$VirtualMachine = Set-AzVMOSDisk -VM $VirtualMachine -Name "SecureOSDisk" -VhdUri "os.vhd" Caching ReadWrite -Windows -CreateOption "Attach" -DiskEncryptionKeyUrl "https://mytestvault.vault.azure.net/secrets/Test1/514ceb769c984379a7e0230bddaaaaaa" -DiskEncryptionKeyVaultId "/subscriptions/00000000-0000-0000-0000-000000000000/resourceGroups/myresourcegroup/providers/Microsoft.KeyVault/vaults/mytestvault"
New-AzVM -VM $VirtualMachine -ResourceGroupName "MyVirtualMachineResourceGroup"

Enable encryption on a newly added data disk

You can add a new data disk using az vm disk attach, or through the Azure portal. Before you can encrypt, you need to mount the newly attached data disk first. You must request encryption of the data drive since the drive will be unusable while encryption is in progress.

Enable encryption on a newly added disk with Azure CLI

If the VM was previously encrypted with "All" then the --volume-type parameter should remain All. All includes both OS and data disks. If the VM was previously encrypted with a volume type of "OS", then the --volume-type parameter should be changed to All so that both the OS and the new data disk will be included. If the VM was encrypted with only the volume type of "Data", then it can remain "Data" as demonstrated below. Adding and attaching a new data disk to a VM is not sufficient preparation for encryption. The newly attached disk must also be formatted and properly mounted within the VM prior to enabling encryption. On Linux the disk must be mounted in /etc/fstab with a persistent block device name.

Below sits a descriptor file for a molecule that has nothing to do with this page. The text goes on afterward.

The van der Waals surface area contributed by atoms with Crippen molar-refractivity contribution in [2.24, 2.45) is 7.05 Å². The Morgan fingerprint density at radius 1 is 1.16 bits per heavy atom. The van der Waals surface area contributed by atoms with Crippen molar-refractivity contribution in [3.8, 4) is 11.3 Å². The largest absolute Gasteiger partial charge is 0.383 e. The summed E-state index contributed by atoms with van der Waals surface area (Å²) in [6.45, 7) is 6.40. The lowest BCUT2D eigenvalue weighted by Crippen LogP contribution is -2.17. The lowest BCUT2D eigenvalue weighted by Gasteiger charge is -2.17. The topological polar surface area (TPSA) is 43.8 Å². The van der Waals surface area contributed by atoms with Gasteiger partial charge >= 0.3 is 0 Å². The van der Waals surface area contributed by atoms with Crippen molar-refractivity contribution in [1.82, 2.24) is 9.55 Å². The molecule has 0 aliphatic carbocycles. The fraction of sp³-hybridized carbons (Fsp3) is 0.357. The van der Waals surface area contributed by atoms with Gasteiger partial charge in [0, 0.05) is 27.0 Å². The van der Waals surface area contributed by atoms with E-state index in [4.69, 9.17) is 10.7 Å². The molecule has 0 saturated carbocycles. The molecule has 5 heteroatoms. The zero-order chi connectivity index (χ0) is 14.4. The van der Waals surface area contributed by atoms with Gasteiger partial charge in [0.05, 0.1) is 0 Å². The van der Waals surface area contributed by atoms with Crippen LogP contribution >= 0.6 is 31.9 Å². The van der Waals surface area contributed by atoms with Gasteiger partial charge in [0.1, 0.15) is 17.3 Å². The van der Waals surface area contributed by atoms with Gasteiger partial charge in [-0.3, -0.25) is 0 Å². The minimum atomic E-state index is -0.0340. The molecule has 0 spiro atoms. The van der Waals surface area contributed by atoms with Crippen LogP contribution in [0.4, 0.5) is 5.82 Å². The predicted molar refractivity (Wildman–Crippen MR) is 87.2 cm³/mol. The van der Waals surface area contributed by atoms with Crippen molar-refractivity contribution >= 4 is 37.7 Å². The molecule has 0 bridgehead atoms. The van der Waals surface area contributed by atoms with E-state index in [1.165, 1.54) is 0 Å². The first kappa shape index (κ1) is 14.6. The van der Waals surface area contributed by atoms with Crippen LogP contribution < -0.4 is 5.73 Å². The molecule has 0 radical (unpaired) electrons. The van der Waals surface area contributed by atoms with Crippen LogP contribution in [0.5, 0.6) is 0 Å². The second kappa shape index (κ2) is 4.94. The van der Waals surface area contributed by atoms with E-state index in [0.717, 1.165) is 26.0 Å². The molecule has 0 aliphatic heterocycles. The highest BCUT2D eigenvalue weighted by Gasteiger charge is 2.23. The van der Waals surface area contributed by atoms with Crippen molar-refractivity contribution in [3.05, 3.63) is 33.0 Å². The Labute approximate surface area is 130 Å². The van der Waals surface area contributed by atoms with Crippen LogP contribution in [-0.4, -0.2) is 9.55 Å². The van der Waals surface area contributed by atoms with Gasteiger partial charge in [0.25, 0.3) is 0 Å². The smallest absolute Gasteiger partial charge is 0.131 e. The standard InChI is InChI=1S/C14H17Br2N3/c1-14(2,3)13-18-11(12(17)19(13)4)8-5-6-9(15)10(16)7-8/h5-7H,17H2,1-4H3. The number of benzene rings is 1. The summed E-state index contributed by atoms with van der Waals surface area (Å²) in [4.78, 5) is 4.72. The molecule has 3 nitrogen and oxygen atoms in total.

In contrast to Powershell syntax, the CLI does not require the user to provide a unique sequence version when enabling encryption. The CLI automatically generates and uses its own unique sequence version value.

  • Encrypt data volumes of a running VM:

    az vm encryption enable --resource-group "MyVirtualMachineResourceGroup" --name "MySecureVM" --disk-encryption-keyvault "MySecureVault" --volume-type "Data"
    
  • Encrypt data volumes of a running VM using KEK:

    az vm encryption enable --resource-group "MyVirtualMachineResourceGroup" --name "MySecureVM" --disk-encryption-keyvault  "MySecureVault" --key-encryption-key "MyKEK_URI" --key-encryption-keyvault "MySecureVaultContainingTheKEK" --volume-type "Data"
    

Enable encryption on a newly added disk with Azure PowerShell

When using Powershell to encrypt a new disk for Linux, a new sequence version needs to be specified. The sequence version has to be unique. The script below generates a GUID for the sequence version. Take a snapshot and/or back up the VM with Azure Backup before disks are encrypted. The -skipVmBackup parameter is already specified in the PowerShell scripts to encrypt a newly added data disk.

  • Encrypt data volumes of a running VM: The script below initializes your variables and runs the Set-AzVMDiskEncryptionExtension cmdlet. The resource group, VM, and key vault should have already been created as prerequisites. Replace MyVirtualMachineResourceGroup, MySecureVM, and MySecureVault with your values. Acceptable values for the -VolumeType parameter are All, OS, and Data. If the VM was previously encrypted with a volume type of "OS" or "All", then the -VolumeType parameter should be changed to All so that both the OS and the new data disk will be included.